Outdoor Therapy And The Benefits To Our Mental Wellbeing

Outdoor Therapy And The Benefits To Our Mental Wellbeing

 Written by Meg Williams-Lucy 


Throughout history, the relationship between humans and nature has been well documented. Nature is no longer an integral part of our lives as it once was.

However, now we are living through a pandemic, it has become clear that in one way or another, humans are meant to have a close relationship with nature, and the modern world we have created can be detrimental to our mental and physical health.

Anxiety is something that has at times, prevented me from functioning ‘normally’ in my daily life, even before covid-19 hit. Finding time in my daily routine to get outside is something that is integral to my health and I try my hardest to make time for this, whether it is a 10-minute walk or a 6-hour hike.

During my time working in mental health, walking groups were a consistent and important intervention and part of the weekly schedule for the patients. There are numerous studies showing evidence that being in nature and doing activities outside can help our minds to heal.

For instance, nature hikes, outdoor yoga, and outdoor therapy sessions, have been used as interventions and found to dramatically reduce the pressure on the mental health systems. For patients with post-traumatic stress disorder (PTSD) and other disorders such as generalised anxiety disorder and substance abuse, this kind of intervention has the potential to reduce symptoms and boost our brains natural happy hormones.

Read below for just a sample of ways that nature therapy can be a beneficial form of therapy to improve our mental health and wellbeing.

 Exercise can be fun!

 When we exercise our bodies release hormones that can help to stabilise our mood and regulate our sleep patterns, a common problem among people struggling with their mental health. Exercise is a great way to help burn away some of that anxious energy, something I find highly benefits me in many ways, from helping me to quieten negative thoughts and increasing my mood in general. It helps me to be more productive during the day, both with work and with daily life admin (something I put off regularly), ahhh sweet anxiety.

 Activities from hiking, cycling, swimming, yoga, or for the more adventurous type, kayaking, are just some of the ways to get the exercise outdoors that you need. If they all seem a little daunting then simply try starting with some simple stretches or go for a walk.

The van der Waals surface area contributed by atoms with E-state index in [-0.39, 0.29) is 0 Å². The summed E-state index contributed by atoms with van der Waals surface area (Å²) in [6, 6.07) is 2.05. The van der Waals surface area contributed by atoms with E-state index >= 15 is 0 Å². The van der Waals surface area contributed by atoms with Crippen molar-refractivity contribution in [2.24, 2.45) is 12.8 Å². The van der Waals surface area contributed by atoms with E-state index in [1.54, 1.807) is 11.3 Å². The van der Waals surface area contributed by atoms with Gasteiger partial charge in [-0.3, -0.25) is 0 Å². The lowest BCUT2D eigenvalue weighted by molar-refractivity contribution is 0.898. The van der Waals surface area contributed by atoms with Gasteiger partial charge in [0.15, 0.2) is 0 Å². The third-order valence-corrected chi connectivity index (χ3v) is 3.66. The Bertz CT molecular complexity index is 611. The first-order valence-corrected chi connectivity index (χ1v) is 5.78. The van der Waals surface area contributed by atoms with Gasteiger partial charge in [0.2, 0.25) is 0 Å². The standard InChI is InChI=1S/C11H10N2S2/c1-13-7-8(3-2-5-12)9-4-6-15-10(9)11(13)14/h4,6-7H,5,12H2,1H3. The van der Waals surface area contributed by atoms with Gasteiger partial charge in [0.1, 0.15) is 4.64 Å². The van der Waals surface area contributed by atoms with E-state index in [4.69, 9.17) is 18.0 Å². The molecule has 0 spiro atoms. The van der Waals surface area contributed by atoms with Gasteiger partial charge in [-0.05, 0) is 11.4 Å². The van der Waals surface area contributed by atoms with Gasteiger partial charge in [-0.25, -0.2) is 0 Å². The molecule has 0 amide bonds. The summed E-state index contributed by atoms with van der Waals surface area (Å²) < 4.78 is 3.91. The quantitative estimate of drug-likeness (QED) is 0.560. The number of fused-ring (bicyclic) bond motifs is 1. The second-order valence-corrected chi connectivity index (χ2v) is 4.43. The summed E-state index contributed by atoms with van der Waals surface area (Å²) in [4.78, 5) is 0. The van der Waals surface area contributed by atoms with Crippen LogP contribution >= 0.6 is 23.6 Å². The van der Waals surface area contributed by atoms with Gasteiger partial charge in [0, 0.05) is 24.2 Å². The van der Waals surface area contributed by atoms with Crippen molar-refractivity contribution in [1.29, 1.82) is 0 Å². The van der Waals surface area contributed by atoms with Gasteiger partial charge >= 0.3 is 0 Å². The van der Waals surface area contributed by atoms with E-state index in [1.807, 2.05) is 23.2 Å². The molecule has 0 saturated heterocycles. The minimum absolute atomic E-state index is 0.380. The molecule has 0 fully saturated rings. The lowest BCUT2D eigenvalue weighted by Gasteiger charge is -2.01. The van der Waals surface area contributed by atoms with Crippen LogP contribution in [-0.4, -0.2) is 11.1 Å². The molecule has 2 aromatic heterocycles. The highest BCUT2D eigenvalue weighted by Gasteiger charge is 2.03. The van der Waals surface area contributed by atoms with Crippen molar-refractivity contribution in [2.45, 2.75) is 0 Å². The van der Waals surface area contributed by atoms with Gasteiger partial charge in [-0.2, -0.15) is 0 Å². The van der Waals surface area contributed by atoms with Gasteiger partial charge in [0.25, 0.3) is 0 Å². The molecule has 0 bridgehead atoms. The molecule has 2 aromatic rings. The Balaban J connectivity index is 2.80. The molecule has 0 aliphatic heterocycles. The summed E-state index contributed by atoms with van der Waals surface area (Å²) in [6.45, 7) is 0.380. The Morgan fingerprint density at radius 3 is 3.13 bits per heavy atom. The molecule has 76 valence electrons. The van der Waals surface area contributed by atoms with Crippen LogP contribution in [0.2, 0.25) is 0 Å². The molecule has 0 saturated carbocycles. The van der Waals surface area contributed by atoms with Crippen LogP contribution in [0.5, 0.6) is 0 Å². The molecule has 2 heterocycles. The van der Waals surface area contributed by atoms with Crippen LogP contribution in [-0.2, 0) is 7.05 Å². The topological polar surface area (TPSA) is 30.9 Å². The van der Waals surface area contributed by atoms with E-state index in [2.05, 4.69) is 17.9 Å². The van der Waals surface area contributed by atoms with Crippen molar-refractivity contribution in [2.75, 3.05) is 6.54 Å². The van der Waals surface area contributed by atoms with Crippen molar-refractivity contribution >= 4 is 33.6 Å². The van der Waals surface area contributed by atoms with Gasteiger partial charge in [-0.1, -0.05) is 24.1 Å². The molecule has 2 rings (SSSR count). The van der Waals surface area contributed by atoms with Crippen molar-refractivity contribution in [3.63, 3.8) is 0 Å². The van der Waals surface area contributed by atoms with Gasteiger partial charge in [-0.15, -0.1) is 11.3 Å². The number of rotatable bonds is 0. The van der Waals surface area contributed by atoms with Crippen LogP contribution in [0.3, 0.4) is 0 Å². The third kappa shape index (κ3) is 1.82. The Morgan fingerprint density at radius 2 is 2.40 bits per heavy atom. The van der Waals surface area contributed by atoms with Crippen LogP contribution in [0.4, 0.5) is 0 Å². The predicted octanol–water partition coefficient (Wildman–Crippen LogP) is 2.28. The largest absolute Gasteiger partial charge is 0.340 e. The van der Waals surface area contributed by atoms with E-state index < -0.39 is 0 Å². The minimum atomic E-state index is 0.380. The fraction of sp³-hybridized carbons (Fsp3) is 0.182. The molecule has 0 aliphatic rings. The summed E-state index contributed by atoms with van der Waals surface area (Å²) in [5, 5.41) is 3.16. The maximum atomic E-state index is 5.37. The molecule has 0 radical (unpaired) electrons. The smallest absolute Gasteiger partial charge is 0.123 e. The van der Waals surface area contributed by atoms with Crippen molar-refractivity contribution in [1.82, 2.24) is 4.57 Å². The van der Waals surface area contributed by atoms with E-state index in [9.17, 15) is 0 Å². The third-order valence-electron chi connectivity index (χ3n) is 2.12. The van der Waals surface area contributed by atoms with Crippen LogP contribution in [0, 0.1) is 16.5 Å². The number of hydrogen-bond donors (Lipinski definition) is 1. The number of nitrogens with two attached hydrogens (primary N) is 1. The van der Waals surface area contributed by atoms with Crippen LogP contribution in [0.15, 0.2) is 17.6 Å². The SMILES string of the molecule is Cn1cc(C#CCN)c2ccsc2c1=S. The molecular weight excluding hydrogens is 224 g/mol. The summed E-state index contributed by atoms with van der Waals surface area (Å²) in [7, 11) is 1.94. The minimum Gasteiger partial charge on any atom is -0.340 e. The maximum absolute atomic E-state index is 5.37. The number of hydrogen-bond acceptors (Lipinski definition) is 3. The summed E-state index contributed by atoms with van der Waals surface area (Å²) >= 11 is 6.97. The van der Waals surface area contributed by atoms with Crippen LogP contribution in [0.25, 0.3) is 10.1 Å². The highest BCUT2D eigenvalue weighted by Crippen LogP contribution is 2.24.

The common link between these forms of exercise is that they permit the person to be in a meditative state, focusing on the task at hand which in turn can help to reduce the effects of mental trauma. This is something I have found vital to help me during times when my anxiety is high. Repetitive movements help me to focus, regulate my heartbeat, and calm my intrusive negative thoughts that impact my day and sleep.

 Let’s get sociable!

 Outdoor therapy is becoming increasingly recognised as a form of intervention for mental health. When I worked in mental health, I was often based in medium secure male mental health units. As an occupational therapist I was in charge of creating group activities for the patients, such as gardening, walking and art groups. Using outdoor and nature therapy as a group intervention was one of the most successful groups in terms of participation. There are so many benefits to group intervention as it allows for a collective experience, a time for reflection, a safe space to allow for expression without fear of being misunderstood.

 For individuals with severe psychological trauma and anxiety disorders, or for anyone struggling with their mental wellbeing, exposure to nature can be a great tool and platform in allowing more conventional therapy such as cognitive-behavioural therapy (CBT) to do its job.

 Of course, this form of intervention can be used in addition to mainstream psychiatric approaches to recovery. Although, outdoor and nature therapy is accessible for almost anyone and is relatively easy to implement as well as being cost free!

 So why not simply begin by implementing a 10-minute walk into your daily routine and see the effects on your mental wellbeing.

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